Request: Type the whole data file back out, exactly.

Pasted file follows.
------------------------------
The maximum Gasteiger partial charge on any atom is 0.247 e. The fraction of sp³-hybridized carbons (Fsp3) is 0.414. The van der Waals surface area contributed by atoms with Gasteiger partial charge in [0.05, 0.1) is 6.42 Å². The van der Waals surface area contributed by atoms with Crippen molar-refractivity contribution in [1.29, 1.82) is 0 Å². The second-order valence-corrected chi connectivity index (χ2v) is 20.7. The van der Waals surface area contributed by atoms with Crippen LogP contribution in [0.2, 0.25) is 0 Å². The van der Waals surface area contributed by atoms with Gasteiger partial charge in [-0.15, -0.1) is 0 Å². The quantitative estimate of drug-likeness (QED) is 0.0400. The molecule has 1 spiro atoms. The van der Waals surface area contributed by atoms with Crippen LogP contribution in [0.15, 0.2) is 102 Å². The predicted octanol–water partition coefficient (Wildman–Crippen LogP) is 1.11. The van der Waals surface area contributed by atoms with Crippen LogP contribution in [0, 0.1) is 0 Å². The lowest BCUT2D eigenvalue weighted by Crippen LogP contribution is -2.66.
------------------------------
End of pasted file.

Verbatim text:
The maximum Gasteiger partial charge on any atom is 0.247 e. The fraction of sp³-hybridized carbons (Fsp3) is 0.414. The van der Waals surface area contributed by atoms with Gasteiger partial charge in [0.05, 0.1) is 6.42 Å². The van der Waals surface area contributed by atoms with Crippen molar-refractivity contribution in [1.29, 1.82) is 0 Å². The second-order valence-corrected chi connectivity index (χ2v) is 20.7. The van der Waals surface area contributed by atoms with Crippen LogP contribution in [0.2, 0.25) is 0 Å². The van der Waals surface area contributed by atoms with Gasteiger partial charge in [-0.15, -0.1) is 0 Å². The quantitative estimate of drug-likeness (QED) is 0.0400. The molecule has 1 spiro atoms. The van der Waals surface area contributed by atoms with Crippen LogP contribution in [0.15, 0.2) is 102 Å². The predicted octanol–water partition coefficient (Wildman–Crippen LogP) is 1.11. The van der Waals surface area contributed by atoms with Crippen LogP contribution in [0, 0.1) is 0 Å². The lowest BCUT2D eigenvalue weighted by Crippen LogP contribution is -2.66.